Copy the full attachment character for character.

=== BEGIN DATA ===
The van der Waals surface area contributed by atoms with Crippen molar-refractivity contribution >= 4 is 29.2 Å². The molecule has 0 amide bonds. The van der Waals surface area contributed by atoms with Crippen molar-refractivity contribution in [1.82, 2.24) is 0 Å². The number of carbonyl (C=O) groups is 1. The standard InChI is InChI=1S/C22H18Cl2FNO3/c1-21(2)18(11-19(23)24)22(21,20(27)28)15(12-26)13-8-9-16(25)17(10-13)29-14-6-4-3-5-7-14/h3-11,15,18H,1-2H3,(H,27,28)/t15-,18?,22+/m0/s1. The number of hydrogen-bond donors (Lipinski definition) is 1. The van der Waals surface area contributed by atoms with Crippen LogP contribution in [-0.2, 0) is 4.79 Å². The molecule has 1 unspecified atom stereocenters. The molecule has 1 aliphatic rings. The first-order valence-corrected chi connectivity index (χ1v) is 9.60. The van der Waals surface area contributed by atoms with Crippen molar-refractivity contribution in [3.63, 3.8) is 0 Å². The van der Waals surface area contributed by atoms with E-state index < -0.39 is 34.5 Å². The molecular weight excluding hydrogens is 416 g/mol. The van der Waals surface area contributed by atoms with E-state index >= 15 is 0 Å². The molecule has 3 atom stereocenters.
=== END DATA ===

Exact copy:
The van der Waals surface area contributed by atoms with Crippen molar-refractivity contribution >= 4 is 29.2 Å². The molecule has 0 amide bonds. The van der Waals surface area contributed by atoms with Crippen molar-refractivity contribution in [1.82, 2.24) is 0 Å². The number of carbonyl (C=O) groups is 1. The standard InChI is InChI=1S/C22H18Cl2FNO3/c1-21(2)18(11-19(23)24)22(21,20(27)28)15(12-26)13-8-9-16(25)17(10-13)29-14-6-4-3-5-7-14/h3-11,15,18H,1-2H3,(H,27,28)/t15-,18?,22+/m0/s1. The number of hydrogen-bond donors (Lipinski definition) is 1. The van der Waals surface area contributed by atoms with Crippen LogP contribution in [-0.2, 0) is 4.79 Å². The molecule has 1 unspecified atom stereocenters. The molecule has 1 aliphatic rings. The first-order valence-corrected chi connectivity index (χ1v) is 9.60. The van der Waals surface area contributed by atoms with Crippen molar-refractivity contribution in [3.63, 3.8) is 0 Å². The van der Waals surface area contributed by atoms with E-state index < -0.39 is 34.5 Å². The molecular weight excluding hydrogens is 416 g/mol. The van der Waals surface area contributed by atoms with E-state index >= 15 is 0 Å². The molecule has 3 atom stereocenters.